Mississippi enshrines antigay discrimination as a right

BRYANT
Mississippi Governor Phil Bryant

BY STAFF  |  Mississippi Governor Phil Bryant, who has a gay son, has signed a bill into law that allows religious groups and private businesses to refuse service to gay couples based on religious beliefs.

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The measure clears the way for employers to impose their religious beliefs in implementing workplace policies, hiring, dress code, grooming and bathroom and locker access. It even allows real estate companies to deny housing based on sexual orientation and perceived gender.

Mississippi is latest state to draw national attention for passage of anti-LGBT laws. North Carolina recently barred transgender people from choosing bathrooms consistent with their gender identity and also prohibited its municipalities from enacting measures that would protect LGBT people.

Tennessee is considering similar legislation related to school bathrooms, and civil rights groups are watching a similar measure in Missouri. Last week, the governors of Georgia and Virginia vetoed “religious liberty” bills.

Mississippi’s governor signed House Bill 1523 into law despite universal opposition from gay-rights groups and many major businesses who say it is outright discrimination.

The law aims to protect the rights of those who believe marriage should be only between one man and one woman, that sexual relations should only take place inside such marriages, and that male and female genders are unchangeable.

“This bill merely reinforces the rights which currently exist to the exercise of religious freedom as stated in the First Amendment to the U.S. Constitution,” the state’s Republican governor wrote in a statement posted on Twitter.

The law allows churches, religious charities and privately held businesses to decline services to people whose lifestyles they say violate their religious beliefs. Individual government employees may opt out of facilitating services and programs for LGBT people, although the measure says governments must still provide services.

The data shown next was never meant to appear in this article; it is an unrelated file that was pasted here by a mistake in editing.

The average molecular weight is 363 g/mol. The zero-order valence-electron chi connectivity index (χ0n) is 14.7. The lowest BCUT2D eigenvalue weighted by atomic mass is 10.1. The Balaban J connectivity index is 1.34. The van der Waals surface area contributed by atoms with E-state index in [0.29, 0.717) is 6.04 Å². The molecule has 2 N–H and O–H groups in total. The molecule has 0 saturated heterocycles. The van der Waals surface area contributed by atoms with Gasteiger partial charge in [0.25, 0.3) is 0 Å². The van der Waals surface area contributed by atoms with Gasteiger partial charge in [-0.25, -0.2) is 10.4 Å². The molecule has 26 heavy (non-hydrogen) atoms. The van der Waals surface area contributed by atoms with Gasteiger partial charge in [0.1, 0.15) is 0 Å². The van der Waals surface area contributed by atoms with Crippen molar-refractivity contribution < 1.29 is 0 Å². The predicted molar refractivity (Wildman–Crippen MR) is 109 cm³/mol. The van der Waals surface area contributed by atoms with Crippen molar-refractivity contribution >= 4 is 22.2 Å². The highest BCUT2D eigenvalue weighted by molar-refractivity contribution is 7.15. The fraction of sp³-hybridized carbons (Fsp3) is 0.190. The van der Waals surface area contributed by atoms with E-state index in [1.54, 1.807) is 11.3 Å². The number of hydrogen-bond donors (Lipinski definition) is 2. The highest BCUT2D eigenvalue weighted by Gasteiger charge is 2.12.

“This bill does not limit any constitutionally protected rights or actions of any citizen of this state under federal or state laws,” Bryant said. “It does not attempt to challenge federal laws, even those which are in conflict with the Mississippi Constitution, as the Legislature recognizes the prominence of federal law in such limited circumstances.”

Bryant signed the measure into law within hours of receiving the bill.  Only days before the Supreme Court of the United States rebuked a Mississippi law that prohibited LGBT people from adopting children.

“This bill flies in the face of the basic American principles of fairness, justice and equality and will not protect anyone’s religious liberty,” Jennifer Riley-Collins, Executive Director of the American Civil Liberties Union of Mississippi, said in a statement. “Far from protecting anyone from ‘government discrimination’ as the bill claims, it is an attack on the citizens of our state, and it will serve as the Magnolia State’s badge of shame.”